It has always had an enthusiastic bunch of supporters. They positively drool about it and overlook its foibles. Old timers tell and retell Pansy stories to anyone who wants to listen.

Fans gloss over its short comings.  All the stories are laced with a pinch of nostalgia and a touch of the romantic. It was a vital part of local life. So why does this old locomotive conjure up such a strident bunch of supporters?

Pansy Train 1917 Camden NSWSteam engines and locomotives bring back memories  of the glory days of industrialization and the great days of Australian nationalism in the late Victorian and early 20th century. Great monstrous  engines that hissed, spat and groaned.

They were mighty machines that were living beings. They had a life and soul of their own. They were responsible for creating the wealth of the British Empire. And Pansy is part of that story.

Pansy 1915 crossing the Nepean River on its entry to Camden NSWThe Camden branch line was operated by the New South Wales Railways from 1882 to its closure in 1963.

The Camden tram was one of a number of standard gauge light rail lines in the Sydney area.  The tank locomotive worked a mixed service that took freight and passengers.

The branch line was thirteen kilometres and had eight stations after leaving Campbelltown station, where it joined the Main Southern Railway. The stations were Maryfields, Kenny Hill, Curran’s Hill, Narellan, Graham’s Hill, Kirkham, Elderslie and finally arriving at Camden.

Most of the stations were no more than a short rudimentary wooden platform with a shelter shed that were unmanned.  Others like Camden had a longer platform and an associated goods handling facility.

Pansy 1963 on its last run
Pansy 1963 on its last run

Pansy was a regular part of daily life for those who lived near the line. Locals in the Camden township would listen for the loco’s whistle and know that the morning papers had arrived from Sydney.

Legend has it that the engine driver would hold the train for regulars who were running  late for work on their way to the city, especially local lasses.

Some of Camden’s better off families sent their children to high school at Parramatta and Homebush each morning on the train. Pansy  would chug past the milk factory at  the entry to Camden township as local dairy farmers were unloading their cans of milk from their horse and dray.

Tourists from Sydney would be dropped off on Friday afternoon at Camden station to be bused to their holiday boarding houses in Burragorang Valley.
The first passenger service left Camden station left at 5.47am to connect with the Sydney service on the Main Southern Line.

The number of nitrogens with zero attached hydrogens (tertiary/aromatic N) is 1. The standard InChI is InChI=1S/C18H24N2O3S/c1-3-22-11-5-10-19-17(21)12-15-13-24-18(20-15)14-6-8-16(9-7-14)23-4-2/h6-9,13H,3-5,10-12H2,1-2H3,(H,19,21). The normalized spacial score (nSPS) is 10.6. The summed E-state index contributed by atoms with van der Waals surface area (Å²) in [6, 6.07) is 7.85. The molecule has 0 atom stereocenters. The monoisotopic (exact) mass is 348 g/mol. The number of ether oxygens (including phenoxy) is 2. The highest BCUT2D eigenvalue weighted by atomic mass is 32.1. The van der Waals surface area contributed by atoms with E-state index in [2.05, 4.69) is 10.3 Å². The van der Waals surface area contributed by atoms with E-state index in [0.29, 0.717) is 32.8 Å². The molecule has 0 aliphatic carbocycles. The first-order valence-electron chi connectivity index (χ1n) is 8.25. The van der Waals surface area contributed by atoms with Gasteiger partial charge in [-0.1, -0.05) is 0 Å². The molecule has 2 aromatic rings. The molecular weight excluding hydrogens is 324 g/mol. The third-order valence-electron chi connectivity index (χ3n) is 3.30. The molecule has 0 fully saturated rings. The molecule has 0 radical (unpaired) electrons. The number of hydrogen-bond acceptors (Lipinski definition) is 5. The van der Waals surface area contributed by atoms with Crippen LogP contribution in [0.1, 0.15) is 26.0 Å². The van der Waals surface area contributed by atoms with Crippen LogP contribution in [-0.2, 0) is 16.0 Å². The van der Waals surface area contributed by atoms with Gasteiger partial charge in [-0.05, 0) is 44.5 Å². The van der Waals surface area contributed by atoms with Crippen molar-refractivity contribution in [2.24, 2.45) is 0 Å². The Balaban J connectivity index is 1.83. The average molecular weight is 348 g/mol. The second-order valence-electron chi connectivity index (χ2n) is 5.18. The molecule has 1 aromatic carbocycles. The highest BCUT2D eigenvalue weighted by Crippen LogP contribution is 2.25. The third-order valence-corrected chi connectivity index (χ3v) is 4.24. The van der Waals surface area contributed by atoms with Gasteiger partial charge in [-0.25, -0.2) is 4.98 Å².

On the return journey the last passenger service from Campbelltown left at 9.44pm.  During the Second World War the tram provided transport for many servicemen (Army, RAAF) who were based at local military establishments.

Airmen from Camden airfield would catch the train to Sydney for weekend leave, and would be joined by soldiers from Narellan military base and Studley Park Eastern Command Training School.

Camden station and good yards were located adjacent to Edward Street, with a siding to the Camden Vale milk factory. Coal from the Burragorang Valley mines was loaded at Camden yard from 1937, although this was transferred to Narellan in 1941 and eventually the Main Southern Line at Glenlee into the late 1950s. But even by the 1940s the limitations of the line for caring freight were showing cracks.

From its enthusiastic opening the tram never really lived up to its predictions. The mixed goods and passenger service was of limited value. Its light gauge restricted the loads and the grade of the line, particularly over Kenny Hill, severely limited its capabilities.  Even in 1939 there were already signs of the eventual demise of the branch line with more coal leaving the district by road than rail.

Its days were numbered and the writing was on the wall. Its death blow was delivered by the Heffron ALP Government in 1963 as a cost cutting exercise and a drive from modernization of the railway system across the state. Diesel was the new god.

For current enthusiasts with a keen eye there are remnants of the embankments and cuttings for the narrow gauge line still visible in the area. As visitors leave the Camden township travelling north along Camden Valley Way (old Hume Highway) embankments, culverts and earthworks are still visible in the farm paddocks on the Nepean River floodplain.

You can make out the right of way  as it crosses Kirkham Lane and heads  towards Narellan before disappearing into a housing estate. For those with a sharp eye a cutting is still  evident on the northern side of Narellan Road at Kenny Hill just as you take then entry ramp onto the freeway going to Sydney.

It appears as a bench  above the roadway and is evident for a short distance. (for details  see Peter Mylrea, ‘Camden-Campbelltown Railway’, Camden History March 2009, p. 254-263).

A number of streets in Curran’s Hill are connected to the history of Pansy. Tramway Drive is close to the route of the train and a number of other streets are named after past railway employees, for example, Paddy Miller. The Camden Community Band celebrates the legend of Pansy in their repertoire. They play a tune called The Camden Tram written by Buddy Williams a Camden resident of the 1960s.

Are you interested in seeing the real deal? Do you want to see what all the fuss is about for yourself? Go and inspect the real Pansy:  ‘the steam locomotive 2029 and a small composite multi-class carriage’. They are on display at the New South Wales Transport Museum
Barbour Rd Thirlmere NSW 2572 (02) 4681 8001

Images courtesy of the Camden Historical Society
Written by Ian Willis member of Professional Historians Association NSW.

The Camden Community Band has recently added the tune ‘The Camden Train’ to its repertoire. The lyrics tell an interesting story about Pansy, the locomotive. It was written by Camden local Buddy Williams about the time of the last run on of the train in 1963. More Details

Painting The Rocks: the loss of Old Sydney

Museum of Sydney
Saturday 7 August — Sunday 28 November, 2010

Against the backdrop of slum clearances, wharf rebuilding and debates about working-class living conditions, a group of artists set out to capture ‘Old Sydney’ before it disappeared in the city’s transition to a modern metropolis.